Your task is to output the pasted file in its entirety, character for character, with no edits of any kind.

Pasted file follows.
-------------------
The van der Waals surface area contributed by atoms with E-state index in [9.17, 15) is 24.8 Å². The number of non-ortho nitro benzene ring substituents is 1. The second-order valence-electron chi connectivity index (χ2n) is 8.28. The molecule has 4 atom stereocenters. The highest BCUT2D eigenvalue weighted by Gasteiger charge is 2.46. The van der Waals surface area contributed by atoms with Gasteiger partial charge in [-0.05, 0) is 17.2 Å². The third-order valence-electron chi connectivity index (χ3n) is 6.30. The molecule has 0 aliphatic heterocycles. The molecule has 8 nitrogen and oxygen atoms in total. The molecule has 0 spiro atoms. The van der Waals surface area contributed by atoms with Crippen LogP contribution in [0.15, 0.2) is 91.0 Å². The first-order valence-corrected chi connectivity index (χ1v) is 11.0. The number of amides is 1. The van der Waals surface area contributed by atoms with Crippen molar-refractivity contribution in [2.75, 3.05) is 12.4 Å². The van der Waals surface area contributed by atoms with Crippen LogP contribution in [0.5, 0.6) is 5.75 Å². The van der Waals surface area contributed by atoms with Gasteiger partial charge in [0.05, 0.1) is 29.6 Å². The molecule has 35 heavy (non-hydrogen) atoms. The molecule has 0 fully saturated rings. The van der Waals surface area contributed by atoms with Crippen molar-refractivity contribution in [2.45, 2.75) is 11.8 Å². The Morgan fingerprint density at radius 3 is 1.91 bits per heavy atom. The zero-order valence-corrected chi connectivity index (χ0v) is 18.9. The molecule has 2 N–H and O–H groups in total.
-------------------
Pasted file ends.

The van der Waals surface area contributed by atoms with E-state index in [9.17, 15) is 24.8 Å². The number of non-ortho nitro benzene ring substituents is 1. The second-order valence-electron chi connectivity index (χ2n) is 8.28. The molecule has 4 atom stereocenters. The highest BCUT2D eigenvalue weighted by Gasteiger charge is 2.46. The van der Waals surface area contributed by atoms with Gasteiger partial charge in [-0.05, 0) is 17.2 Å². The third-order valence-electron chi connectivity index (χ3n) is 6.30. The molecule has 0 aliphatic heterocycles. The molecule has 8 nitrogen and oxygen atoms in total. The molecule has 0 spiro atoms. The van der Waals surface area contributed by atoms with Crippen LogP contribution in [0.15, 0.2) is 91.0 Å². The first-order valence-corrected chi connectivity index (χ1v) is 11.0. The number of amides is 1. The van der Waals surface area contributed by atoms with Crippen molar-refractivity contribution in [2.75, 3.05) is 12.4 Å². The van der Waals surface area contributed by atoms with Crippen LogP contribution in [0.5, 0.6) is 5.75 Å². The van der Waals surface area contributed by atoms with Gasteiger partial charge in [0.05, 0.1) is 29.6 Å². The molecule has 35 heavy (non-hydrogen) atoms. The molecule has 0 fully saturated rings. The van der Waals surface area contributed by atoms with Crippen molar-refractivity contribution in [2.45, 2.75) is 11.8 Å². The Morgan fingerprint density at radius 3 is 1.91 bits per heavy atom. The zero-order valence-corrected chi connectivity index (χ0v) is 18.9. The molecule has 2 N–H and O–H groups in total.